One reason to do pixel binning is to increase the SNR. Almost the same signal is falling on adjacent pixels, especially if they are small, but the noise is random so it's different for adjacent pixels.
The Lumia 1020, released in 2013, has a 41 megapixel sensor. The RAW image is 7136 x 5360 and the standard JPEG is 2592 x 1936 (both saved at the same time). I believe it is using pixel binning. And either the Sony a7RII or the a7SII (can't remember which) does pixel binning in HD video mode, the other selected 1920x1080 pixels evenly spaced across the sensor. The difference is noticeable in low light as low light which drives down the SNR.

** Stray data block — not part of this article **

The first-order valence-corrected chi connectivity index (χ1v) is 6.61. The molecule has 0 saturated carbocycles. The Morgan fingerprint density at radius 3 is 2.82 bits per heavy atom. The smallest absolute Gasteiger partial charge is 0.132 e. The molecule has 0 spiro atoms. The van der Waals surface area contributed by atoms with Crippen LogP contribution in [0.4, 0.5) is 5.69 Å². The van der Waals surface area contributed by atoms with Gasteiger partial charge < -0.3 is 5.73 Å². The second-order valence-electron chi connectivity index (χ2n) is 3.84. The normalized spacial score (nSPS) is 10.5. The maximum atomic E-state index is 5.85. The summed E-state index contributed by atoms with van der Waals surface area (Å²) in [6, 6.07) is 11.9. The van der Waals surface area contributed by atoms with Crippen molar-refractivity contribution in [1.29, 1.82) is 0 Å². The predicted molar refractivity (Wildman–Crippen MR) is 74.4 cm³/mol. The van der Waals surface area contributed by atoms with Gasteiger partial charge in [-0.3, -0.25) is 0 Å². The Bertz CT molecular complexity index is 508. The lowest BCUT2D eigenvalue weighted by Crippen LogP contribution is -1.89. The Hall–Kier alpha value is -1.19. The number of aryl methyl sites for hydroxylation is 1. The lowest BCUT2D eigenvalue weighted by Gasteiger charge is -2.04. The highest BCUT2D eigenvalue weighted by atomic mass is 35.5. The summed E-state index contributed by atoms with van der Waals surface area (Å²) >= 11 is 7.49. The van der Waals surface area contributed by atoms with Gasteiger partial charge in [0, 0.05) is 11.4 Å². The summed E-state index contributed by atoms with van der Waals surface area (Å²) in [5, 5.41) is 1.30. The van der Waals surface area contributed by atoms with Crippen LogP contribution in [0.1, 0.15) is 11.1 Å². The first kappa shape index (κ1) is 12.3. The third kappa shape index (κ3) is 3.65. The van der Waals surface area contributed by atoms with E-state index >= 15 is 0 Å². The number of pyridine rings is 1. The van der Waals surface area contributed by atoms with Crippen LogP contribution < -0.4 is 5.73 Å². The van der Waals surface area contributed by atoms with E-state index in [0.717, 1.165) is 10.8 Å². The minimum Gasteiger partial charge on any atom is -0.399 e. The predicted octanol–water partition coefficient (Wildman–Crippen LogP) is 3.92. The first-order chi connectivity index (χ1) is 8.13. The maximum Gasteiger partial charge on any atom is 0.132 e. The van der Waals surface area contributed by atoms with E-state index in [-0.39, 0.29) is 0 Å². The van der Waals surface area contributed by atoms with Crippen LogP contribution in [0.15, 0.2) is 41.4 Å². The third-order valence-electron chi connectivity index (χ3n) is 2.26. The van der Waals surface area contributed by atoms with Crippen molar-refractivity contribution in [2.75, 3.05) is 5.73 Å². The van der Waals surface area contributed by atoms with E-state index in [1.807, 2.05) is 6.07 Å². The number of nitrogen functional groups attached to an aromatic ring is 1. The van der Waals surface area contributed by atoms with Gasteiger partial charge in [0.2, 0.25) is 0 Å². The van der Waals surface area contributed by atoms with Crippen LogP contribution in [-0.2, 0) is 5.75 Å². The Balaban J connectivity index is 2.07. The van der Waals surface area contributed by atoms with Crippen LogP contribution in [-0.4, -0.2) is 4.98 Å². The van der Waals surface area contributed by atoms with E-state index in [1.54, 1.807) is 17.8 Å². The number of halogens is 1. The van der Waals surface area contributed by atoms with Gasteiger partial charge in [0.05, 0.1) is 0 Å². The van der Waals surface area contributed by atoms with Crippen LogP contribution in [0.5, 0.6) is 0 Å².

However, the 1020 illustrates other issue. It had a larger than normal lens made by Zeiss. The true/useful resolution, measured objectively with a camera chart, is the least of the sensor megapixels and the resolving power of the lens. Many lenses even on DSLR cameras max out before the sensor does and that is much more likely to be the case on a phone camera. Many cinematography lenses in use max out around 4k horizontal resolution. That's not a problem on an ARRI Alexa or 35mm film where the resolution is <4k, but if you use them on an 8k RED Mostro you're not going to see a 2x increase in sharpness.